Financial Terms
Equilibrium

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Definition of Equilibrium

Equilibrium Image 1

Equilibrium

A position in which there is no pressure for change, where demand and supply are equal.



Related Terms:

Disequilibrium

The absence of equilibrium. Disequilibrium implies excess demand or excess supply and pressure for change.


Equilibrium market price of risk

The slope of the capital market line (CML). Since the CML represents the
return offered to compensate for a perceived level of risk, each point on the line is a balanced market
condition, or equilibrium. The slope of the line determines the additional return needed to compensate for a
unit change in risk.


Equilibrium rate of interest

The interest rate that clears the market. Also called the market-clearing interest
rate.


45-Degree Line

A line representing equilibrium in the goods and services market, on a diagram with aggregate demand on the vertical axis and aggregate supply on the horizontal axis.


Aggregate Demand Curve

Combinations of the price level and income for which the goods and services market is in equilibrium, or for which both the goods and services market and the money market are in equilibrium.



Aggregate Supply Curve

Combinations of price level and income for which the labor market is in equilibrium. The short-run aggregate supply curve incorporates information and price/wage inflexibilities in the labor market, whereas the long-run aggregate supply curve does not.


Capital Asset Pricing Model (CAPM)

A model for estimating equilibrium rates of return and values of
assets in financial markets; uses beta as a measure of asset risk
relative to market risk


Equilibrium Image 2

Efficient Market Hypothesis

In general the hypothesis states that all relevant information is fully and
immediately reflected in a security's market price thereby assuming that an investor will obtain an equilibrium
rate of return. In other words, an investor should not expect to earn an abnormal return (above the market
return) through either technical analysis or fundamental analysis. Three forms of efficient market hypothesis
exist: weak form (stock prices reflect all information of past prices), semi-strong form (stock prices reflect all
publicly available information) and strong form (stock prices reflect all relevant information including insider
information).


Efficient Markets Hypothesis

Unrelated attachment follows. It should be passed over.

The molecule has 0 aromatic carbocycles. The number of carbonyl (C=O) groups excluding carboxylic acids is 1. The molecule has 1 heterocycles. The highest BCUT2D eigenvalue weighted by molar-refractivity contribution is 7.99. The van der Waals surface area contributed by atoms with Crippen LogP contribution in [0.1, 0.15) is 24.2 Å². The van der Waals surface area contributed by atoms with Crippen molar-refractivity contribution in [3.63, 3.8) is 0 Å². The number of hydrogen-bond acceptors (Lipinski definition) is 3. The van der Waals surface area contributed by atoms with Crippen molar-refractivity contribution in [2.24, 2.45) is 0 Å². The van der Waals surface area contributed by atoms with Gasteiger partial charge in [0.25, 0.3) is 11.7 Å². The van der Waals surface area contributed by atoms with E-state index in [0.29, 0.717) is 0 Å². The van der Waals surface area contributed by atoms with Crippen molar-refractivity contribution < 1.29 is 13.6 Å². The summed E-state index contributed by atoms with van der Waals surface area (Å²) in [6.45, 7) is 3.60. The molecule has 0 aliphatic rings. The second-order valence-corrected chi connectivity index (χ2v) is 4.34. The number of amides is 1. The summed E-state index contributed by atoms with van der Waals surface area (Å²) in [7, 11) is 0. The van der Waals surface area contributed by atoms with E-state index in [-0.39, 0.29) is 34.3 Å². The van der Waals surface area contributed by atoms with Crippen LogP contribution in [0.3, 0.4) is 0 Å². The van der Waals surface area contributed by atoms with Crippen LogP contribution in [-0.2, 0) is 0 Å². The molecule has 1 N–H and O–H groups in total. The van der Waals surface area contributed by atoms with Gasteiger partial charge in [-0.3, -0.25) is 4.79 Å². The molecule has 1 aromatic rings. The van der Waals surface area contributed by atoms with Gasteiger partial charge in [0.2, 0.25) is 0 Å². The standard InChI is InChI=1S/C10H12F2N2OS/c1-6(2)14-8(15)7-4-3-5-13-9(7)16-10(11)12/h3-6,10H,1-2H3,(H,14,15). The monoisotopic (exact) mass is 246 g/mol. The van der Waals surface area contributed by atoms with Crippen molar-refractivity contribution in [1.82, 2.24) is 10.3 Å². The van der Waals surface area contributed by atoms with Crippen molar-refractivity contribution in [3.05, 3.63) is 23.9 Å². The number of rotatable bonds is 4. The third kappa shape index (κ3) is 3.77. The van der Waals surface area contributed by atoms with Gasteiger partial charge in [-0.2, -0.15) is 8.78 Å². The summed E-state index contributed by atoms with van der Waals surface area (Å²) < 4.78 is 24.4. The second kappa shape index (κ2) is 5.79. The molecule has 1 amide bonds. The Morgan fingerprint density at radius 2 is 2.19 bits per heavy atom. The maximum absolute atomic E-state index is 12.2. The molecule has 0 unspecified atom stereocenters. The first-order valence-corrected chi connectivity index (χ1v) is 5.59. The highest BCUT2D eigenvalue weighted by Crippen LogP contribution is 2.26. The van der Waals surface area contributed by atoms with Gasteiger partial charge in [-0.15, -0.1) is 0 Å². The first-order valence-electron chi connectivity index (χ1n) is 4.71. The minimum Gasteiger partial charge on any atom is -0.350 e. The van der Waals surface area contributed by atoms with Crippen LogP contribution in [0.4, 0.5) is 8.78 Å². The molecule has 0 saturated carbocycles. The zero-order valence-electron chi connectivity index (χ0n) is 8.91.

The hypothesis that securities are typically in equilibrium--that they are fairly priced in the sense that the price reflects all publicly available information on the security.


Fair price

The equilibrium price for futures contracts. Also called the theoretical futures price, which equals
the spot price continuously compounded at the cost of carry rate for some time interval.


Market clearing

Total demand for loans by borrowers equals total supply of loans from lenders. The market,
any market, clears at the equilibrium rate of interest or price.


Multiplier

Change in the equilibrium value of a variable of interest per change in a variable over which one has control. "The" multiplier is the change in equilibrium income per change in government spending.


Natural Rate of Unemployment (NRU)

The level of unemployment characterizing the economy in long-run equilibrium, determined by the levels of frictional, structural, and institutionally induced unemployment. At this rate of unemployment, inflation should be constant, so it is sometimes called the nonaccelerating inflation rate of unemployment, or NAIRU.


Purchasing power parity

The notion that the ratio between domestic and foreign price levels should equal
the equilibrium exchange rate between domestic and foreign currencies.


Security market line

Line representing the relationship between expected return and market risk.
Security market plane A plane that shows the equilibrium between expected return and the beta coefficient
of more than one factor.
Security selection
See: security selection decision.


Security Market Line

A graph illustrating the equilibrium relationship between the
expected rate of return on securities and their risk as measured by
the beta coefficient


Equilibrium Image 3

Theoretical futures price

Also called the fair price, the equilibrium futures price.



 

 

 

 

 

 

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